“Be anxious for nothing, but in everything, by prayer and supplication with thanksgiving, let your requests be made known to God.”
Prayer is our greatest Christian privilege but—we may as well admit—our greatest Christian failure. We all need to learn to pray more and to pray better. But one of the reasons we don’t pray more than we do is that we have questions about prayer. We’re not sure what’s right and what’s not, so we become uncertain. Our uncertainly leads to less prayer.
But if we’re going to impact our families, nation, and the world, prayer is where we should begin. Just a casual glance at the book of Acts confirms how the disciples totally depended upon prayer. Just before Jesus ascended back to Heaven, He left them with The Great Commission and told them “Behold, I send the Promise of My Father upon you; but tarry in the city of Jerusalem until you are endued with power from on high” (Luke 24:49). True to His command, “Then they returned to Jerusalem…unto the upper room” and “…all continued with one accord in prayer and supplication…” (Acts 1:12-14), waiting to receive the Holy Spirit.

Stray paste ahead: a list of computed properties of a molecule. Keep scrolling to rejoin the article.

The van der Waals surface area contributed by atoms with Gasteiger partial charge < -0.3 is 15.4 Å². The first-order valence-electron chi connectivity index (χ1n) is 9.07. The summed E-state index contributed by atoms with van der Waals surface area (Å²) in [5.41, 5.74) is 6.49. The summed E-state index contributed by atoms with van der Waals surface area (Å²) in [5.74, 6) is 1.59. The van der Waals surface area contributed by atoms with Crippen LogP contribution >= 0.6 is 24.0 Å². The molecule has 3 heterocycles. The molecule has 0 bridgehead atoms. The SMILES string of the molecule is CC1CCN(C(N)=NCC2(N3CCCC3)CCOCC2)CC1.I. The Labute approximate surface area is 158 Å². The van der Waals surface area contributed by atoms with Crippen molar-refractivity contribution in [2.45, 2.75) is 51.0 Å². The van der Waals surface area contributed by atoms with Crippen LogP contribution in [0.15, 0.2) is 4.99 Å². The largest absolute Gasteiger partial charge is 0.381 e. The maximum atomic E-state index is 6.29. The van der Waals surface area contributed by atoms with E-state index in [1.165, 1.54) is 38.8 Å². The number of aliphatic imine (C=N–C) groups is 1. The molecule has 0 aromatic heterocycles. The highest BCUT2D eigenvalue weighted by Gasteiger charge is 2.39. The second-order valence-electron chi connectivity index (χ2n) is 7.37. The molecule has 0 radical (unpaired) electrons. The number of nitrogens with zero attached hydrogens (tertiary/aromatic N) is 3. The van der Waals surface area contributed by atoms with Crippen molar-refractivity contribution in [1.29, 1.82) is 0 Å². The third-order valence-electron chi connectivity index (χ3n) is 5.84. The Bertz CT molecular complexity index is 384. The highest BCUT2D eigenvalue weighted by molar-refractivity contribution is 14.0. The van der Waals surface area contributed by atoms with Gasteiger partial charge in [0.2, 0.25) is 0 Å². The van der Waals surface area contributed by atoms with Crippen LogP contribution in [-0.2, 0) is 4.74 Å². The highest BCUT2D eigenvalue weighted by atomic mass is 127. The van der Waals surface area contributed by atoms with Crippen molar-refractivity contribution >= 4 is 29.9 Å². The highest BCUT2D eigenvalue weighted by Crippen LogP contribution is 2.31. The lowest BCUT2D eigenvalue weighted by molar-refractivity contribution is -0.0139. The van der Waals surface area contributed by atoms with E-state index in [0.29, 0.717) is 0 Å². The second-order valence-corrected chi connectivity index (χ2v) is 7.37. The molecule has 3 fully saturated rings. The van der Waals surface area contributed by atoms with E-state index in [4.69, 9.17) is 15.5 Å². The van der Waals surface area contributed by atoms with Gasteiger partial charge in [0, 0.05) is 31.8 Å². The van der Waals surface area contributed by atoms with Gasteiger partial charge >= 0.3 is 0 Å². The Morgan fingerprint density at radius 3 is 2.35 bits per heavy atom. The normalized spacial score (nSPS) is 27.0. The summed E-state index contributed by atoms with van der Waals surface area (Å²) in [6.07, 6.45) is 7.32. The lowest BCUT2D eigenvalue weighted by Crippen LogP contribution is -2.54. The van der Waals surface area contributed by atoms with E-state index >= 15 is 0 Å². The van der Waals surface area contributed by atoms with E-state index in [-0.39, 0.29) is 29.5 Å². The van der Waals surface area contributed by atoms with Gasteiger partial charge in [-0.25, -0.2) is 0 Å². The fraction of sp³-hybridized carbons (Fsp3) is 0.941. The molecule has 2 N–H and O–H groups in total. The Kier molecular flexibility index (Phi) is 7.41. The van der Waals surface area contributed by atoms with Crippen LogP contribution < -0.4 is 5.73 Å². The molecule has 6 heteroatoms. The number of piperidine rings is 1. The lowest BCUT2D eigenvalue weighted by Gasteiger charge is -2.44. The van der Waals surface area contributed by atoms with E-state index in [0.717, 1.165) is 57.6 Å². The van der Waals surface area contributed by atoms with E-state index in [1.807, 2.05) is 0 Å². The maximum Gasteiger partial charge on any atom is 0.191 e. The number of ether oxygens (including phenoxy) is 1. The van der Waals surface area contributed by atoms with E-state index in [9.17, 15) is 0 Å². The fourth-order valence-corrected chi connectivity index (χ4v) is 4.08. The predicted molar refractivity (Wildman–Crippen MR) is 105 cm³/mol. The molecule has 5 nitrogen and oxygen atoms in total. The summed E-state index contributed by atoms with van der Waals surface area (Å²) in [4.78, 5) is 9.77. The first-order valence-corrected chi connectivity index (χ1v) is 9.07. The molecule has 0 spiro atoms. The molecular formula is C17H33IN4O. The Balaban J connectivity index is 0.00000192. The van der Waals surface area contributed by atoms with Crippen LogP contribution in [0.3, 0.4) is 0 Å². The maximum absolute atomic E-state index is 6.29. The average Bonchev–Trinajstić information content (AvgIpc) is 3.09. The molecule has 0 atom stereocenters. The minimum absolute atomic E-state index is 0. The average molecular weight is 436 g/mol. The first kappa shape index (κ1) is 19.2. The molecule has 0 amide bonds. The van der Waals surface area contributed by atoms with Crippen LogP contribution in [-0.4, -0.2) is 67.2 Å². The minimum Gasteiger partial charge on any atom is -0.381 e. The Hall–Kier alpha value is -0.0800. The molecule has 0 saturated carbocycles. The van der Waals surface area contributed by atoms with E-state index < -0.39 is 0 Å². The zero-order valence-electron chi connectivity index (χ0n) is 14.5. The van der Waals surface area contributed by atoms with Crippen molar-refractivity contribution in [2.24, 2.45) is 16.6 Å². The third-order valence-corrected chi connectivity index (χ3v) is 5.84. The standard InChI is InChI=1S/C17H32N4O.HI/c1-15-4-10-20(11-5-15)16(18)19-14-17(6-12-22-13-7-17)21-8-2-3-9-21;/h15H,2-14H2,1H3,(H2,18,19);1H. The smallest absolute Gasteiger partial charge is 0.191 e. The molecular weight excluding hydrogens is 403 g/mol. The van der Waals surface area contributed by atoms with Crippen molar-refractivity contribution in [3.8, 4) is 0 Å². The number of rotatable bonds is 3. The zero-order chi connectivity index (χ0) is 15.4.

They didn’t make a move without seeking God through prayer for His guidance. “And they continued steadfastly in the apostles’ doctrine and fellowship, and in breaking of bread, and in prayers” (Acts 2:42). “But we will give ourselves continually to prayer…” they said (Acts 6:4).
In these difficult days when there is such need for prayer—needs in our families and needs in the nation—are you making prayer a priority every morning as you begin your day? This commitment takes determination and discipline. If those who walked alongside our Lord for three years were dependent upon prayer, how much more so are we? What a grave mistake if we’re casual about our prayer life.